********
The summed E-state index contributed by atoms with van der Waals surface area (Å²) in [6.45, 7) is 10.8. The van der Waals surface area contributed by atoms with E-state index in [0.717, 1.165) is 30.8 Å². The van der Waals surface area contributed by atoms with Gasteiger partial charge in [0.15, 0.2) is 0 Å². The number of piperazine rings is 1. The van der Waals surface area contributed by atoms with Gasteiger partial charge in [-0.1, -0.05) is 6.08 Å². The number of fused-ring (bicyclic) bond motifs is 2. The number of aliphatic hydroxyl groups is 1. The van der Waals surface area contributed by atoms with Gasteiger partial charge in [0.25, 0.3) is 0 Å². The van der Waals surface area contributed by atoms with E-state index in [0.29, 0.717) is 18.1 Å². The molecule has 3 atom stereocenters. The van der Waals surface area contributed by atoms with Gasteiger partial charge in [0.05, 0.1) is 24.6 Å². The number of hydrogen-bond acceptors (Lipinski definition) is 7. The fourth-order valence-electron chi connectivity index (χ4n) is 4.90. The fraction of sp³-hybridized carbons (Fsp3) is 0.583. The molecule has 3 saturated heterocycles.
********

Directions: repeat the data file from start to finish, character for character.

The summed E-state index contributed by atoms with van der Waals surface area (Å²) in [6.45, 7) is 10.8. The van der Waals surface area contributed by atoms with E-state index in [0.717, 1.165) is 30.8 Å². The van der Waals surface area contributed by atoms with Gasteiger partial charge in [0.15, 0.2) is 0 Å². The number of piperazine rings is 1. The van der Waals surface area contributed by atoms with Gasteiger partial charge in [-0.1, -0.05) is 6.08 Å². The number of fused-ring (bicyclic) bond motifs is 2. The number of aliphatic hydroxyl groups is 1. The van der Waals surface area contributed by atoms with Gasteiger partial charge in [0.25, 0.3) is 0 Å². The van der Waals surface area contributed by atoms with E-state index in [0.29, 0.717) is 18.1 Å². The molecule has 3 atom stereocenters. The van der Waals surface area contributed by atoms with Gasteiger partial charge in [0.05, 0.1) is 24.6 Å². The number of hydrogen-bond acceptors (Lipinski definition) is 7. The fourth-order valence-electron chi connectivity index (χ4n) is 4.90. The fraction of sp³-hybridized carbons (Fsp3) is 0.583. The molecule has 3 saturated heterocycles.